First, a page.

Dave: Yeah. Absolutely. That is a huge area of interest. Jim, as bad as the pandemic was, one of the good things that came out of that experience for everyone in the life sciences industry was to see what is possible in terms of accelerating the pipeline and moving something from laboratory into production, and get all the checks done very quickly and efficiently. And so, that’s really started a lot of wheels turning in terms of how we can do that better.

Emerson has a number of things going on in that area. One is in the area of process knowledge management. In that category, we have an offering called [DeltaV] Process Specification Management, or PSM. And Process Specification Management helps a life science company gather, collect, store, and organize all the information as they’re doing drug development. And they help pull all that specification information together so that it can be submitted for approvals to the regulatory bodies and also that it can be passed downstream when they need to run pilots for clinicals or when they need to transition to commercial manufacturing. And this is something where making that tech transfer much faster than it has been historically.

In the past, this has taken years to move something from the lab into commercial production. And Emerson has created a consortia of companies to work together with Emerson to tackle this problem and come up with some really game-changing technologies to make that tech transfer much, much faster than it’s been in the past. And it’s a combination of some of the current offerings, like Process Specification Management. There’s also [DeltaV] Process Risk Assessment to help you look at the risk associated with various techniques as you’re doing your development, together with this tech transfer effort that we’re doing with the consortia to see if we can really cut that time by, like, an order of magnitude as we go into the future.

Jim: Now, you talked a little bit about collaboration in that area, but I understand there’s also collaborative efforts going on in the life sciences industry. Can you talk a little bit more about that?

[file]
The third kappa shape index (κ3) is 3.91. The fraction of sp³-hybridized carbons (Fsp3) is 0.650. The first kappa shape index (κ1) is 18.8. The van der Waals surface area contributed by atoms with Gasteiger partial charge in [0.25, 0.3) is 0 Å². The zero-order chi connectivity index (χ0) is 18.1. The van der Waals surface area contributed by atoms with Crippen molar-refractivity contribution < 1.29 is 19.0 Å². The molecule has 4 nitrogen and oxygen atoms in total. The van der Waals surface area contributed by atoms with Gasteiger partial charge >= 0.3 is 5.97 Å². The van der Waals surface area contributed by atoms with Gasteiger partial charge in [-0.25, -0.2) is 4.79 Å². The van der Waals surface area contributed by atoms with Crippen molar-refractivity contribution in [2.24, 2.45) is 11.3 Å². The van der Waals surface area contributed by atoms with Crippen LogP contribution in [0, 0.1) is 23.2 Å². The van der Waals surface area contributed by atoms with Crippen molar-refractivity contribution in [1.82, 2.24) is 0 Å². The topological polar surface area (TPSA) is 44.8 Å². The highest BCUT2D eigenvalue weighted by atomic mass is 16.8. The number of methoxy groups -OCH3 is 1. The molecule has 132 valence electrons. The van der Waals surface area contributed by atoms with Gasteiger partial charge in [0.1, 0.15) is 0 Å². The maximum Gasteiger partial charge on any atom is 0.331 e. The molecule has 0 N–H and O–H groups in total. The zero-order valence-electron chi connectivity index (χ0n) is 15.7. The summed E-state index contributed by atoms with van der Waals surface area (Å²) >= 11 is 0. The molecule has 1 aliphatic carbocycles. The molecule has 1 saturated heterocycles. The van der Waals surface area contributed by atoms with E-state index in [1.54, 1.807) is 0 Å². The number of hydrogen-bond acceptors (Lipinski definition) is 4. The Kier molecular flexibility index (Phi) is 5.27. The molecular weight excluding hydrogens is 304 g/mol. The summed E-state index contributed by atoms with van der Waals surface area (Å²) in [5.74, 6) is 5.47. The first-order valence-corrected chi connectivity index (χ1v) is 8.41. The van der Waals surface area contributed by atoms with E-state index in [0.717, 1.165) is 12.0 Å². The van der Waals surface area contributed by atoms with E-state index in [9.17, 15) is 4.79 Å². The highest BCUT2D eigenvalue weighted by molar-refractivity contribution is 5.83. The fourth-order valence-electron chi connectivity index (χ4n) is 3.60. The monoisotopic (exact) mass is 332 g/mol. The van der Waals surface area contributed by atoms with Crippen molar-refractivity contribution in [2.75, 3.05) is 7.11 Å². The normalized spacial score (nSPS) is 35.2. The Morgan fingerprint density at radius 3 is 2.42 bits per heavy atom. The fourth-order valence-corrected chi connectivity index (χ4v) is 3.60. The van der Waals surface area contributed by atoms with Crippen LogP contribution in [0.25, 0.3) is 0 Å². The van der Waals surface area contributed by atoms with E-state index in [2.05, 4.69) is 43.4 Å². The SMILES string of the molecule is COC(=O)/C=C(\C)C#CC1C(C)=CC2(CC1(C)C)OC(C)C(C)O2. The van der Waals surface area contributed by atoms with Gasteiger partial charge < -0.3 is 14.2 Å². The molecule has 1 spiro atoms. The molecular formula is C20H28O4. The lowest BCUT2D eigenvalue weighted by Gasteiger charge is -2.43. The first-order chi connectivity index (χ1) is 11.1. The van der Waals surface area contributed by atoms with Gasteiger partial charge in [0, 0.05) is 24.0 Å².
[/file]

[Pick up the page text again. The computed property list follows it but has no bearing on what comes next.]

Dave: Yeah. Absolutely. There are many different organizations, industry groups in the life sciences industry which help companies, both end users as well as some of the vendors that serve this market, share ideas and help tackle some of these problems together. BioPhorum is one of the ones that we spend time at their meetings. I’ve been to a number of their sessions. Really, really good collaboration with other folks in the industry and talking about some of these problems and how we can make things better. NIIMBL is another one that we work with very, very closely. ISPE, another great organization that helps move the industry forward. And there’s others, but those are some of the big three that Emerson and AspenTech work closely with.

They work on things like standards, ontology, the nomenclature and the data structures that we wanna have a common way of talking and passing information back and forth, which can make things much easier. We work on pilot programs, we work on proof of concepts to take some of these new technologies and find a place to try them out, and then publish that so that others can benefit from that research. So, a lot of great work being done by those organizations, and we’re very happy to be a part of those efforts.

Jim: And I invite our listeners, if you’re on the blog, do a search on, like, BioPhorum, because I know our subject matter experts get involved in a lot of what gets developed and then published as part of it. So, we’ve recap several of the things they put out over the years, so I invite our listeners to go find that. Well, this has been a very educational discussion and one I really appreciate you sharing, Dave, but where can our listeners go for more?

Dave: Well, yeah, we have quite a bit of information up on the website, as you might imagine. If you go to Google and you google “Emerson” or “Emerson Aspen Tech and life sciences,” you’ll very quickly find our Life Sciences and Medical page, and from there you can find more about, you know, some of these ATMP therapies or markets and the different products and solutions that both Emerson and AspenTech have to help these customers and our life science partners deliver some of these to patients.

Jim: That’s great. And some of the products you mentioned along the way, I’ll make sure to include hyperlinks to where there’s more information available on all of those. Well, Dave, this has been great and a lot of fun. Thank you so much for joining us today.

Dave: Absolutely. Happy to do it, Jim.

-End of transcript-